Study conception and design, and data collection and interpreting: AME and AB. Urine analysis and cooperation among the authors: NVB. Carrying out and interpreting the urine culture and antibiogram: CM and DC. Manuscript revision: JFC and CMA. All authors approved the final version of the manuscript.

Conflicts of interest

The authors declare that the research was conducted in the absence of any commercial or financial relationships that could be construed as potential conflicts of interest.

Open access statement

This is an open access journal, and articles are distributed under the terms of the Creative Commons AttributionNonCommercial- ShareAlike 4.0 License, which allows others to remix, tweak, and build upon the work non-commercially, as long as appropriate credit is given and the new creations are licensed under the identical terms.

Funding: This study was financed in part by the Coordenafao de Aperfeifoamento de Pessoal de Mvel Superior and the Conselho Nacional de Desenvolvimento Cientifico e Tecnologico - Brasil (CNPq) - Finance Code 870589/1997-0.



 
  References Top

1.
Windahl U, Holst BS, Nyman A, Grönlund U, Bengtsson B. Characterisation of bacterial growth and antimicrobial susceptibility patterns in canine urinary tract infections. BMC Vet Res. 2014;10:217.  Back to cited text no. 1
    
2.
Weese JS, Blondeau J, Boothe D, et al. International Society for Companion Animal Infectious Diseases (ISCAID) guidelines for the diagnosis and management of bacterial urinary tract infections in dogs and cats. Vet J. 2019;247:8-25.  Back to cited text no. 2
    
3.
Ling GV. Therapeutic strategies involving antimicrobial treatment of the canine urinary tract. J Am Vet Med Assoc. 1984;185:1162- 1164.  Back to cited text no. 3
    
4.
Bubenik LJ, Hosgood GL, Waldron DR, Snow LA. Frequency of urinary tract infection in catheterized dogs and comparison of bacterial culture and susceptibility testing results for catheterized and noncatheterized dogs with urinary tract infections. J Am Vet Med Assoc. 2007;231:893-899.  Back to cited text no. 4
    
5.
Hall JL, Holmes MA, Baines SJ. Prevalence and antimicrobial resistance of canine urinary tract pathogens. Vet Rec. 2013;173:549.  Back to cited text no. 5
    
6.
Brložnik M, Šterk K, Zdovc I. Prevalence and resistance patterns of canine uropathogens in regard to concurrent diseases. Berl Munch Tierarztl Wochenschr. 2016;129:340-350.  Back to cited text no. 6
    
7.
Rafatpanah Baigi S, Vaden S, Olby NJ. The frequency and clinical implications of bacteriuria in chronically paralyzed dogs. J Vet Intern Med. 2017;31:1790-1795.  Back to cited text no. 7
    
8.
Al-Badr A, Al-Shaikh G. Recurrent urinary tract infections management in women: a review. Sultan Qaboos Univ MedJ. 2013;13:359-367.  Back to cited text no. 8
    
9.
Beerepoot MA, Geerlings SE, van Haarst EP, van Charante NM, ter Riet G. Nonantibiotic prophylaxis for recurrent urinary tract infections: a systematic review and meta-analysis of randomized controlled trials. J Urol. 2013;190:1981-1989.  Back to cited text no. 9
    
10.
Dineshkumar B, Krishnakumar K, Menon JS, Anish J, David P. Joseph C. Natural approaches for treatment of urinary tract infections: a review. Sch Acad J Pharm. 2013;2:442-444.  Back to cited text no. 10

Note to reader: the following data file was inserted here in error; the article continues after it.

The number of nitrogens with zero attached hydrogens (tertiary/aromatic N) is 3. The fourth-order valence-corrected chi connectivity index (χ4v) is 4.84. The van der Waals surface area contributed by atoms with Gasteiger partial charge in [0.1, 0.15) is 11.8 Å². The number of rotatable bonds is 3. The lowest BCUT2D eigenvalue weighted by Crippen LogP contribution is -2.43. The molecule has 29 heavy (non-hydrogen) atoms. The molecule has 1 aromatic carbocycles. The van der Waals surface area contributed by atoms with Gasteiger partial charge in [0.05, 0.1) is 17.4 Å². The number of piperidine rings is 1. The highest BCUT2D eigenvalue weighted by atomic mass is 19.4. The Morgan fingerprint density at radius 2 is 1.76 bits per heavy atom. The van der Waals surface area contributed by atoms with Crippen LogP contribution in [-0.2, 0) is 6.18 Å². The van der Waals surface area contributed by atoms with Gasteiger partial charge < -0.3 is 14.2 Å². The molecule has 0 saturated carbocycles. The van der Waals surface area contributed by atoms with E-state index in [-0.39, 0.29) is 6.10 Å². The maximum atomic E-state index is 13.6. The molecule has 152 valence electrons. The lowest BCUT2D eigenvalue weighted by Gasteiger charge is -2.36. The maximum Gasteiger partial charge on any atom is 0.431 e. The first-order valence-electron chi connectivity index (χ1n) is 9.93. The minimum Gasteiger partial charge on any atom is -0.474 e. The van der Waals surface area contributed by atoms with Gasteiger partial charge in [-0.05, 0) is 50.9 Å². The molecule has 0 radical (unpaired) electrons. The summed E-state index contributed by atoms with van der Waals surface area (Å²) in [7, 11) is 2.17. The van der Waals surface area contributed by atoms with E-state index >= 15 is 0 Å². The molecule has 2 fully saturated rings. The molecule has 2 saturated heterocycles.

11.
Geerlings SE, Beerepoot MA, Prins JM. Prevention of recurrent urinary tract infections in women: antimicrobial and nonantimicrobial strategies. Infect Dis Clin North Am. 2014;28:135-147.  Back to cited text no. 11
    
12.
Head KA. Natural approaches to prevention and treatment of infections of the lower urinary tract. Altern Med Rev. 2008;13:227- 244.  Back to cited text no. 12
    
13.
Logan K. Extended-spectrum beta-lactamases (ESBL-EC) producing Escherichia coli urinary tract infection treated with ozone therapy. Span J Ozone Ther. 2018;8:145-152.  Back to cited text no. 13
    
14.
Shepherd AK, Pottinger PS. Management of urinary tract infections in the era of increasing antimicrobial resistance. Med Clin North Am. 2013;97:737-757, xii.  Back to cited text no. 14
    
15.
Vilela G. Double genitourinary infection cured with medical ozonetherapy: a case report. Span J Ozone Ther. 2015;5:49-54.  Back to cited text no. 15
    
16.
Tasdemir C, Tasdemir S, Vardi N, et al. Evaluation of the effects of ozone therapy on Escherichia coli-induced cytitis in rat. Ir J Med Sci. 2013;182:557-563.  Back to cited text no. 16
    
17.
Abreu-Villela P, Ferraro M, Rodrigues RR, et al. Ozone therapy in the prevention of dental plaque formation in dogs. J Vet Dent. 2021;38:18-23.  Back to cited text no. 17
    
18.
Marchegiani A, Magagnini M, Cerquetella M, et al. Preoperative topical liposomal ozone dispersion to reduce bacterial colonization in conjunctival sac and periocular skin: preliminary study in dogs. Exp Eye Res. 2019;189:107848.  Back to cited text no. 18
    
19.
Rauprich O, Matsushita M, Weijer CJ, Siegert F, Esipov SE, Shapiro JA. Periodic phenomena in Proteus mirabilis swarm colony development. J Bacteriol. 1996;178:6525-6538.  Back to cited text no. 19
    
20.
Cardoso MG, de Oliveira LD, Koga-Ito CY, Jorge AO. Effectiveness of ozonated water on Candida albicans, Enterococcus faecalis, and endotoxins in root canals. Oral Surg Oral Med Oral Pathol Oral Radiol Endod. 2008;105:e85-91.  Back to cited text no. 20
    
21.
Bartges JW. Diagnosis of urinary tract infections. Vet Clin North Am Small Anim Pract. 2004;34:923-933, vi.  Back to cited text no. 21
    
22.
Bocci VA, Zanardi I, Travagli V. Ozone acting on human blood yields a hormetic dose-response relationship. J Transl Med. 2011;9:66.  Back to cited text no. 22
    
23.
Scassellati C, Ciani M, Galoforo AC, Zanardini R, Bonvicini C, Geroldi C. Molecular mechanisms in cognitive frailty: potential therapeutic targets for oxygen-ozone treatment. Mech Ageing Dev. 2020;186:111210.  Back to cited text no. 23
    
24.
Geisse AL, Lowry JE, Schaeffer DJ, Smith CW. Sonographic evaluation of urinary bladder wall thickness in normal dogs. Vet Radiol Ultrasound. 1997;38:132-137.  Back to cited text no. 24
    


    Figures

  [Figure 1]
 
 
    Tables

  [Table 1], [Table 2]



 

 
Top
 
 
  Search
 
     Search Pubmed for
 
    -  Engelmann AM
    -  Bueno A
    -  Barbosa NV
    -  Machado C
    -  Correa D
    -  Cargnelutti JF
    -  de Andrade CM
    Access Statistics
    Email Alert *
    Add to My List *
* Registration required (free)  

 
  In this article
Abstract
Introduction
Case Report
Discussion
References
Article Figures
Article Tables

 Article Access Statistics
    Viewed382    
    PDF Downloaded2    

Recommend this journal